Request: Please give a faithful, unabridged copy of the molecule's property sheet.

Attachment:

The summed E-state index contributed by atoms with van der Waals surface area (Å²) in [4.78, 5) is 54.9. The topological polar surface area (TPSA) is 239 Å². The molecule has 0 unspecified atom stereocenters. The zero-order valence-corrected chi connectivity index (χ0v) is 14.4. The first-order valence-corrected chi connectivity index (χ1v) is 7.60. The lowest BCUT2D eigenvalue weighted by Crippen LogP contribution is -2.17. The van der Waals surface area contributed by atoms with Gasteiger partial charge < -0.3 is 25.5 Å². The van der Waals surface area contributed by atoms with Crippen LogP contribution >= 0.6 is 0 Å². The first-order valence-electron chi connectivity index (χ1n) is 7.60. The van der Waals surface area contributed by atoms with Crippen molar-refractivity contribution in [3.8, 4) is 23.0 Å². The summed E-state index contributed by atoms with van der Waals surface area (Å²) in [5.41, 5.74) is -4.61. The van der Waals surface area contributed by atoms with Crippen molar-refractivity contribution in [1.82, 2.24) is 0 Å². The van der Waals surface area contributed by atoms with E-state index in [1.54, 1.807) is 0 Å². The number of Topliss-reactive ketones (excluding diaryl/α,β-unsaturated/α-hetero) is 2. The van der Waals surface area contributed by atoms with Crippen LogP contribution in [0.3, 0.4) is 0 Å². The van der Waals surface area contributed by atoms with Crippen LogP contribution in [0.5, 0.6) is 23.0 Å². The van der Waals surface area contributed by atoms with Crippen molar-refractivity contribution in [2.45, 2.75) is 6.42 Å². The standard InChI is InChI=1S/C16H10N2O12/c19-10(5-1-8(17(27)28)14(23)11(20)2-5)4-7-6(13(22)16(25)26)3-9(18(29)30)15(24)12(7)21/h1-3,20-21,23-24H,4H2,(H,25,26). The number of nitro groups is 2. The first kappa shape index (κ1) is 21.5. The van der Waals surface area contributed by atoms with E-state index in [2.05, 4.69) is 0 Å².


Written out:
The summed E-state index contributed by atoms with van der Waals surface area (Å²) in [4.78, 5) is 54.9. The topological polar surface area (TPSA) is 239 Å². The molecule has 0 unspecified atom stereocenters. The zero-order valence-corrected chi connectivity index (χ0v) is 14.4. The first-order valence-corrected chi connectivity index (χ1v) is 7.60. The lowest BCUT2D eigenvalue weighted by Crippen LogP contribution is -2.17. The van der Waals surface area contributed by atoms with Gasteiger partial charge < -0.3 is 25.5 Å². The van der Waals surface area contributed by atoms with Crippen LogP contribution >= 0.6 is 0 Å². The first-order valence-electron chi connectivity index (χ1n) is 7.60. The van der Waals surface area contributed by atoms with Crippen molar-refractivity contribution in [3.8, 4) is 23.0 Å². The summed E-state index contributed by atoms with van der Waals surface area (Å²) in [5.41, 5.74) is -4.61. The van der Waals surface area contributed by atoms with Crippen molar-refractivity contribution in [1.82, 2.24) is 0 Å². The van der Waals surface area contributed by atoms with E-state index in [1.54, 1.807) is 0 Å². The number of Topliss-reactive ketones (excluding diaryl/α,β-unsaturated/α-hetero) is 2. The van der Waals surface area contributed by atoms with Crippen LogP contribution in [0.3, 0.4) is 0 Å². The van der Waals surface area contributed by atoms with Crippen LogP contribution in [0.5, 0.6) is 23.0 Å². The van der Waals surface area contributed by atoms with Crippen molar-refractivity contribution in [2.45, 2.75) is 6.42 Å². The standard InChI is InChI=1S/C16H10N2O12/c19-10(5-1-8(17(27)28)14(23)11(20)2-5)4-7-6(13(22)16(25)26)3-9(18(29)30)15(24)12(7)21/h1-3,20-21,23-24H,4H2,(H,25,26). The number of nitro groups is 2. The first kappa shape index (κ1) is 21.5. The van der Waals surface area contributed by atoms with E-state index in [2.05, 4.69) is 0 Å².